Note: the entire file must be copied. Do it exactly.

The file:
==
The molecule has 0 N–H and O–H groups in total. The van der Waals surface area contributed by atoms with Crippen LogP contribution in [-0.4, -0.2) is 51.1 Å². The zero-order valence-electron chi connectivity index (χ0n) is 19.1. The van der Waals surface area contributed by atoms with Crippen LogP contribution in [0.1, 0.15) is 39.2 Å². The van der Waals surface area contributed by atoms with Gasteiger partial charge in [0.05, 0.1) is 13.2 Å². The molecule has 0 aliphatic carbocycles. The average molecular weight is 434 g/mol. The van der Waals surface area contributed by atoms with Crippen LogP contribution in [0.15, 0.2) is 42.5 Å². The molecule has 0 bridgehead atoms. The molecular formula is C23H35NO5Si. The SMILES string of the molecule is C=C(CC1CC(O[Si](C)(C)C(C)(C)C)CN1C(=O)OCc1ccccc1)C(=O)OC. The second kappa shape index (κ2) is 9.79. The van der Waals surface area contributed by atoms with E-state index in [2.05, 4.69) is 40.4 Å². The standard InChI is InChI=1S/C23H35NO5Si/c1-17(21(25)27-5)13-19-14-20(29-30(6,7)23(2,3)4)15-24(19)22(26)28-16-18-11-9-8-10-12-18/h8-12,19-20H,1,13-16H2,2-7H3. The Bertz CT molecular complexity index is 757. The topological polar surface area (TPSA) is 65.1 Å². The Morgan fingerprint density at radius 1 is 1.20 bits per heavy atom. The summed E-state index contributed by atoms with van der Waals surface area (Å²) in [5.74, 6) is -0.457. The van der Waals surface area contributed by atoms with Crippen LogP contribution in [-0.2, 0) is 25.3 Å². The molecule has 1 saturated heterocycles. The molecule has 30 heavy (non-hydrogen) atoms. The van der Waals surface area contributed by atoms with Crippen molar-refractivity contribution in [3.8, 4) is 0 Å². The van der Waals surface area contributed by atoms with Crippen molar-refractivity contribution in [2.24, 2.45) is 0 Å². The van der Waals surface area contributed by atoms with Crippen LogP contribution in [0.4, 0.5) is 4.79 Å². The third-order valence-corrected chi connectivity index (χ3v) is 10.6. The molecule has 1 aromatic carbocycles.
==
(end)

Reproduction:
The molecule has 0 N–H and O–H groups in total. The van der Waals surface area contributed by atoms with Crippen LogP contribution in [-0.4, -0.2) is 51.1 Å². The zero-order valence-electron chi connectivity index (χ0n) is 19.1. The van der Waals surface area contributed by atoms with Crippen LogP contribution in [0.1, 0.15) is 39.2 Å². The van der Waals surface area contributed by atoms with Gasteiger partial charge in [0.05, 0.1) is 13.2 Å². The molecule has 0 aliphatic carbocycles. The average molecular weight is 434 g/mol. The van der Waals surface area contributed by atoms with Crippen LogP contribution in [0.15, 0.2) is 42.5 Å². The molecule has 0 bridgehead atoms. The molecular formula is C23H35NO5Si. The SMILES string of the molecule is C=C(CC1CC(O[Si](C)(C)C(C)(C)C)CN1C(=O)OCc1ccccc1)C(=O)OC. The second kappa shape index (κ2) is 9.79. The van der Waals surface area contributed by atoms with E-state index in [2.05, 4.69) is 40.4 Å². The standard InChI is InChI=1S/C23H35NO5Si/c1-17(21(25)27-5)13-19-14-20(29-30(6,7)23(2,3)4)15-24(19)22(26)28-16-18-11-9-8-10-12-18/h8-12,19-20H,1,13-16H2,2-7H3. The Bertz CT molecular complexity index is 757. The topological polar surface area (TPSA) is 65.1 Å². The Morgan fingerprint density at radius 1 is 1.20 bits per heavy atom. The summed E-state index contributed by atoms with van der Waals surface area (Å²) in [5.74, 6) is -0.457. The van der Waals surface area contributed by atoms with Crippen LogP contribution in [-0.2, 0) is 25.3 Å². The molecule has 1 saturated heterocycles. The molecule has 30 heavy (non-hydrogen) atoms. The van der Waals surface area contributed by atoms with Crippen molar-refractivity contribution in [3.8, 4) is 0 Å². The van der Waals surface area contributed by atoms with Crippen molar-refractivity contribution in [2.24, 2.45) is 0 Å². The van der Waals surface area contributed by atoms with Crippen LogP contribution in [0.4, 0.5) is 4.79 Å². The third-order valence-corrected chi connectivity index (χ3v) is 10.6. The molecule has 1 aromatic carbocycles.